There's nothing that Bill Hammer could have done to prepare him for the night of June 12, 2016. "You don't know what happens," he said. "You don't know if they made it through it." Hammer is one of the many 911 caller operators who manned the lines during the night of the attack on Pulse, the gay Orlando nightclub. "It's basically a narrative, a storyline for the officer to know what he's getting himself into," he said.
A cyberattack that is wreaking havoc on companies around the world is also hitting close to home as businesses are impacted by the new strain of ransomware. Poinciana Milling Complex in Kissimmee said its computers were affected Thursday, shutting down the company's rice-milling operations and locking all files, which are now held for ransom to a cyber attacker. "For every day that goes by, we lose money," said Jean Badley, a fourth-generation rice miller. "We lose hundreds of thousands of dollars.
One month ago to the day, a brush fire tore through part of a Girl Scout camp by the Seminole-Orange County line. But leaders say they won't let scouts down. “We’re pretty clever as Girl Scouts, and very resilient. We’re already configured how we can save summer camp," said Maryann Barry, who serves as CEO of Girl Scouts of Citrus Council.
Muck Rack makes it simple to find people, tweets, or articles that mention any name, keyword, company, hashtag etc. We've compiled this guide to help you make the most of your search.
Selecting a term
Start searching tweets, articles from media outlets, articles mentioned in tweets, journalists'
names, titles and bios with some suggested searches:
Companies or Topics (e.g. iPhone, Microsoft)
Phrases (e.g. "cloud computing") — use quotes to keep the terms together
Twitter handles (e.g. @username) — returns those who have mentioned or replied to
Names (e.g. "David Pogue")
Hashtags (e.g. #sxsw, #london2012)
Bio details (e.g. vegan, Olympics, father)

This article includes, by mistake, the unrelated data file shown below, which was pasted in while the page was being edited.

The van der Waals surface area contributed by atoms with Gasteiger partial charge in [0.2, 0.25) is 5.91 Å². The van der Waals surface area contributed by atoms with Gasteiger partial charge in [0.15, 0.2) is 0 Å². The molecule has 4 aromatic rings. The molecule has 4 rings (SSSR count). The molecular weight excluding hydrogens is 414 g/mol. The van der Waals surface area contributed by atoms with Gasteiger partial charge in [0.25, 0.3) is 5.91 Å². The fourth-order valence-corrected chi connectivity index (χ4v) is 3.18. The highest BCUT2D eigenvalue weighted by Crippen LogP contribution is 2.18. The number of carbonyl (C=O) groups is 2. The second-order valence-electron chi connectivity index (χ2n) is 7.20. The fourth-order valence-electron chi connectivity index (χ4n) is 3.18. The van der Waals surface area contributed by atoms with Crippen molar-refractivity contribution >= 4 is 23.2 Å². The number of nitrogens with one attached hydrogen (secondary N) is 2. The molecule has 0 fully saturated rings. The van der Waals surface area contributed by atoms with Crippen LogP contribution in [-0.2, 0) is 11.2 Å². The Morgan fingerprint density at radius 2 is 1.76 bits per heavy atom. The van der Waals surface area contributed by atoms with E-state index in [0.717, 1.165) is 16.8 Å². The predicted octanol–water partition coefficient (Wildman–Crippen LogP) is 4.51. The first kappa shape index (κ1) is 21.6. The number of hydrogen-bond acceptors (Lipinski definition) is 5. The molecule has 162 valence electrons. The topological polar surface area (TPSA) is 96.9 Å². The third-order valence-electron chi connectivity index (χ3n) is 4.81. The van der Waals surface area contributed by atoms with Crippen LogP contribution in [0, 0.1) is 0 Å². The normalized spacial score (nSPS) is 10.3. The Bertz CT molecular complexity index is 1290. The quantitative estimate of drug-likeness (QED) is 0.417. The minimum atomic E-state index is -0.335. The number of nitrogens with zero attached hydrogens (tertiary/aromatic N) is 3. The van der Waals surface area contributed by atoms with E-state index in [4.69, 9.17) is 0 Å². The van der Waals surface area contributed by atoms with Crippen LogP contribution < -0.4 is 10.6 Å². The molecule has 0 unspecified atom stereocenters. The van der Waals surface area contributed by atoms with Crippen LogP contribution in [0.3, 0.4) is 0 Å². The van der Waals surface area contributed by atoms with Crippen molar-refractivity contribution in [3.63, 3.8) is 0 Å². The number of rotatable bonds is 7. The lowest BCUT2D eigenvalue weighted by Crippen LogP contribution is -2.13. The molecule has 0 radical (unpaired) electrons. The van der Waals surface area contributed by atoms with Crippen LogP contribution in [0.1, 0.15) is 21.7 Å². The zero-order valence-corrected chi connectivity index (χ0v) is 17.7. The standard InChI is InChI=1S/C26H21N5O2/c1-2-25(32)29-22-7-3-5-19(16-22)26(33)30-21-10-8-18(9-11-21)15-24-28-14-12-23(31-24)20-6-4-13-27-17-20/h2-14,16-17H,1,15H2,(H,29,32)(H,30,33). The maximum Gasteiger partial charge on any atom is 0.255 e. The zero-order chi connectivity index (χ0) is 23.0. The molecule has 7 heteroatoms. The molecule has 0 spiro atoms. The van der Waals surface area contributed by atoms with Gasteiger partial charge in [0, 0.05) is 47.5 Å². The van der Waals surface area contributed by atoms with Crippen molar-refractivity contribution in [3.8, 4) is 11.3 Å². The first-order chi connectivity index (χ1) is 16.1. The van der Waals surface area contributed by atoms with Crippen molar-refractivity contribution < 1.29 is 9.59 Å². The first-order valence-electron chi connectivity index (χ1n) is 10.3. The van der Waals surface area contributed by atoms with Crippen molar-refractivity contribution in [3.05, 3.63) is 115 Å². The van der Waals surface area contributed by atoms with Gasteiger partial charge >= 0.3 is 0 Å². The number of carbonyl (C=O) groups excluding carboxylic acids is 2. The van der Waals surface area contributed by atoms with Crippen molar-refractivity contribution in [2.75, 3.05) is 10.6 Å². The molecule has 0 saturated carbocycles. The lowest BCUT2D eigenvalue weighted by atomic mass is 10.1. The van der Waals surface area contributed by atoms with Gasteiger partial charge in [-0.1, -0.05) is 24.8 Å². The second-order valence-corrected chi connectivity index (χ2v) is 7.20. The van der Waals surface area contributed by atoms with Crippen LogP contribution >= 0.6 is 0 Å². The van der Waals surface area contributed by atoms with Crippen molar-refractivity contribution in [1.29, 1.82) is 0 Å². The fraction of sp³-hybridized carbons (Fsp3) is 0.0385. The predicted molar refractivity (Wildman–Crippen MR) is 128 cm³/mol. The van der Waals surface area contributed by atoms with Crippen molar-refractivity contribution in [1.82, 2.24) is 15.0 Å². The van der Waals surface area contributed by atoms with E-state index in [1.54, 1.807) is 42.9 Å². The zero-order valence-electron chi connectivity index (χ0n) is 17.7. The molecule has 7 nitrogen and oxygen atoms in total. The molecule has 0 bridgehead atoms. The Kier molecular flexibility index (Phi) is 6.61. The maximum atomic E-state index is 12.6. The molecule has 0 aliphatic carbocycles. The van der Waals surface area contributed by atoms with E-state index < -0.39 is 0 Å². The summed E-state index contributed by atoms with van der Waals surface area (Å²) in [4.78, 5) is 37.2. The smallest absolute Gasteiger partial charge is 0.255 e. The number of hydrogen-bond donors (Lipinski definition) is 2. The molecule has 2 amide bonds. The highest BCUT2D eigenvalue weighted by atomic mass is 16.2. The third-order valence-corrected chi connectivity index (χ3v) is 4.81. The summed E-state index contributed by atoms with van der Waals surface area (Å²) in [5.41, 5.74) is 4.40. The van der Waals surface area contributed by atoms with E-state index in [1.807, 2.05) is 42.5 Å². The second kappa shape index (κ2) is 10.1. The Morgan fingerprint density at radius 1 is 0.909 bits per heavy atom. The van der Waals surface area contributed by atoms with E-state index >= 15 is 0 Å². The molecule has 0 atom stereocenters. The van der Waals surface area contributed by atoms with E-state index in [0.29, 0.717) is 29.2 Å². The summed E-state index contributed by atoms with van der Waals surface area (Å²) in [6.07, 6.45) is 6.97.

Muck Rack's Advanced Search allows for many boolean operators.
Find results that mention multiple specified terms, use AND or
+. For example, ensure each result contains both Elon Musk and Mark Zuckerberg by
searching Obama AND Romney or Obama + Romney.
Use the operators OR or , to broaden your search when you'd like either of
multiple terms to appear in results. (This is the default behavior of our search when no operators
are used.) For example, search for democrat OR republican to find results that refer to
Democrats and/or Republicans.
Use NOT or - to subtract results from your search. For
example, searching Disney will yield results about the Walt Disney Company as well as Walt Disney
World Resort. To exclude mentions of Disney World, search for Disney -World or Disney
When using one of these operators with a phrase, enclose it in quotation marks. For example, you can
find results about smartphones excluding Apple's iPhone 4S by searching smartphone -"iPhone
Exact case matching or punctuation
If you're searching for a brand name or keyword that relies on specific punctuation marks or capitalization, you can
find results that match your exact query by adding matchcase: before the keyword you're searching for, like matchcase:E*TRADE .
Use parentheses to separate multiple
boolean phrases. For example, to find journalists talking about having fun in Disney World or
Disneyland, search for ("disney world" OR disneyland) AND fun.
An asterisk can be used to search for any variation of a root word truncated by the asterisk. For example, searching for admin* will return results for administrator, administration, administer, administered, etc.
A near operator is an AND operator where you can control the distance between the words. You can vary the distance the near operation uses by adding a forward slash and number (between 0-99) such as strawberries NEAR/10 "whipped cream", which means the strawberries must exist within 10 words of "whipped cream".